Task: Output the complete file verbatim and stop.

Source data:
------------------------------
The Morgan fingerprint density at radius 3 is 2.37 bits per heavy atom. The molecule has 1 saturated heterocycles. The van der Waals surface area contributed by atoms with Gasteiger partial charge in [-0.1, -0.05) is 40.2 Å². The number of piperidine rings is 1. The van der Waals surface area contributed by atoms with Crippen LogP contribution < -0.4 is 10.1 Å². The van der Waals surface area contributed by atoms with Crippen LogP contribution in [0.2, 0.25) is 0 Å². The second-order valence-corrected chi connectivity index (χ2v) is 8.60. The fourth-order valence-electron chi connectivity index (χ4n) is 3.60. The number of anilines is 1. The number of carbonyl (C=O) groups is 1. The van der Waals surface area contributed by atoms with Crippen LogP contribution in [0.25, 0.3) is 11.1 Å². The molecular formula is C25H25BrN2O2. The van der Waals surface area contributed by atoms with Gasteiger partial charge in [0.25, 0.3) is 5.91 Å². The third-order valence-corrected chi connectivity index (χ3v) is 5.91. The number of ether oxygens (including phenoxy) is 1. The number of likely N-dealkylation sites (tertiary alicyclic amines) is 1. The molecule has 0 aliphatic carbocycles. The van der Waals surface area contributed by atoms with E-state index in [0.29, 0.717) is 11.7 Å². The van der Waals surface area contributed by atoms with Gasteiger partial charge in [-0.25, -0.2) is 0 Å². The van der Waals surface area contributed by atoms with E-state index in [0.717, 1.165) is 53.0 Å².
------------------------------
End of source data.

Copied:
The Morgan fingerprint density at radius 3 is 2.37 bits per heavy atom. The molecule has 1 saturated heterocycles. The van der Waals surface area contributed by atoms with Gasteiger partial charge in [-0.1, -0.05) is 40.2 Å². The number of piperidine rings is 1. The van der Waals surface area contributed by atoms with Crippen LogP contribution < -0.4 is 10.1 Å². The van der Waals surface area contributed by atoms with Crippen LogP contribution in [0.2, 0.25) is 0 Å². The second-order valence-corrected chi connectivity index (χ2v) is 8.60. The fourth-order valence-electron chi connectivity index (χ4n) is 3.60. The number of anilines is 1. The number of carbonyl (C=O) groups is 1. The van der Waals surface area contributed by atoms with Crippen LogP contribution in [0.25, 0.3) is 11.1 Å². The molecular formula is C25H25BrN2O2. The van der Waals surface area contributed by atoms with Gasteiger partial charge in [0.25, 0.3) is 5.91 Å². The third-order valence-corrected chi connectivity index (χ3v) is 5.91. The number of ether oxygens (including phenoxy) is 1. The number of likely N-dealkylation sites (tertiary alicyclic amines) is 1. The molecule has 0 aliphatic carbocycles. The van der Waals surface area contributed by atoms with E-state index in [0.29, 0.717) is 11.7 Å². The van der Waals surface area contributed by atoms with Gasteiger partial charge in [-0.25, -0.2) is 0 Å². The van der Waals surface area contributed by atoms with E-state index in [0.717, 1.165) is 53.0 Å².